- Courtesy Fine Arts Center
- White Christmas is sharing a Christmas message to packed houses at the FAC.
In the period between Thanksgiving and Christmas, many of us take time to give back, to help those less fortunate and to gather with our families. We remember the good times even as we create new memories for children and grandchildren.
As they say, "It's the most wonderful time of the year."
It is in this spirit of memorable moments that the Colorado Springs Fine Arts Center brings us Irving Berlin's White Christmas, now showing through Jan. 3, 2016. A better choice for a holiday treat is hard to imagine. With roots in the 1954 film that has burrowed into our collective Christmas consciousness, both the song "White Christmas" and the story evoke all that is best about the season.
The storyline follows soldiers Bob Wallace (Matt Gibson) and Phil Davis (Zachary Guzman), who become a successful song-and-dance team after World War II. Along the way, Bob and Phil plan and produce a fundraising musical by reuniting their 151st Army Division buddies. The twists and turns involve romance, intrigue and a lot of Berlin's tunes.
Gibson and Guzman are first-rate, triple-threat talents, as are Mackenzie Sherburne and Alannah Vaughn, who play their romantic interests, sisters Betty and Judy Haynes. The quartet combines terrific voices with some intense choreography and the romantic/dramatic chemistry to make the story work. Gibson in particular shines in his solo, "Count Your Blessings Instead of Sheep," but when Sherburne joins in, delicious harmony ensues. Their connection is obvious; the pair becomes a couple at that moment.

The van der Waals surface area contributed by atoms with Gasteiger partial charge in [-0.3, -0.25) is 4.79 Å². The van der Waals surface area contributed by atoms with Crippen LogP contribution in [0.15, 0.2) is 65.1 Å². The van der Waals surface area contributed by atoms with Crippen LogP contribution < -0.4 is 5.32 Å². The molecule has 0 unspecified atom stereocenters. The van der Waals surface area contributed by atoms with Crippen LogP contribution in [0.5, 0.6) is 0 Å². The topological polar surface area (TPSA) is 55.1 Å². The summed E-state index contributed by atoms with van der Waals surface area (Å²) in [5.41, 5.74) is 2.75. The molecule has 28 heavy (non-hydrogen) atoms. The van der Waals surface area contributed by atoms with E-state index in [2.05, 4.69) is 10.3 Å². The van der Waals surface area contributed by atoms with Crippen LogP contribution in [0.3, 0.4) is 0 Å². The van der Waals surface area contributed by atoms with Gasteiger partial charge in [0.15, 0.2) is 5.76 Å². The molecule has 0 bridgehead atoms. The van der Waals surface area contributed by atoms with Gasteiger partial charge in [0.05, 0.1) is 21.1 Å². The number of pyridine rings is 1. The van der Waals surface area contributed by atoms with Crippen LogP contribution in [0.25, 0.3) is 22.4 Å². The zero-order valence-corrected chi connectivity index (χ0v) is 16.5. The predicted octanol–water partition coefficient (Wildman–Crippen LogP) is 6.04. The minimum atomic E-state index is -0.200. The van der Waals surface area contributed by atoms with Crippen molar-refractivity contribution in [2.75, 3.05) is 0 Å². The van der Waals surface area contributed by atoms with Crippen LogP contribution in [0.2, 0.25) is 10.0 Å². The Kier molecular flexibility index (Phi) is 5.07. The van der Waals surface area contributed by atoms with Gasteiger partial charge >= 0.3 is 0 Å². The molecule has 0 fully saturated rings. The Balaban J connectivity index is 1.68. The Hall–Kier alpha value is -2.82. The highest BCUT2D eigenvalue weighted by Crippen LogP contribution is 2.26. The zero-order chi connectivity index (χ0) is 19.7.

You may be familiar with Jen Lennon, the KKTV personality, but wait until you see her as Martha Watson, Broadway has-been and still-wannabe. When Lennon belts out "Let Me Sing and I'm Happy," you will immediately forget her TV gig. She's a singer. She's an actor. Her day job doesn't begin to display her best talents.
The "Oxydol" ladies (Rebecca Myers and Sierra Reynolds) float in and out of the story, always accompanied by their falsetto giggling. Their characters are floozies, interested in seeing what's up with Phil and anyone else who will listen. Myers and Reynolds clearly enjoy their roles; their enthusiasm is contagious.
Ellie Levy is only a fifth-grader, but she got the biggest ovation from the crowd during my visit, with a few standing to recognize her for "Let Me Sing and I'm Happy." She nailed her performance with a stage presence far beyond her years.
The production numbers here are outstanding, especially the opening number in the second act ("I Love a Piano"). Spontaneous applause erupted during the dazzling display of tap-dancing talent. Mary Ripper Baker's choreography is flashy, ambitious and at times a challenge for the ensemble. Christopher Sheley's set design is functional and beautiful, covering a variety of locations from New York City to Vermont to the Western Front in World War II.
Director Nathan Halvorson's vision essentially puts the audience into a huge snow globe, full of marvelous music done by consummate professionals in a magical environment. The song "Blue Skies" captures the nostalgic mood best.
Blue skies smilin' at me
Nothin' but blue skies do I see
... Blue days, all of them gone
Nothin' but blue skies from now on
It's a message of hope and faith that our best days are still ahead of us. That is indeed a Christmas message for the ages, but one that means a lot today — making it all the more gratifying that White Christmas is playing to packed houses.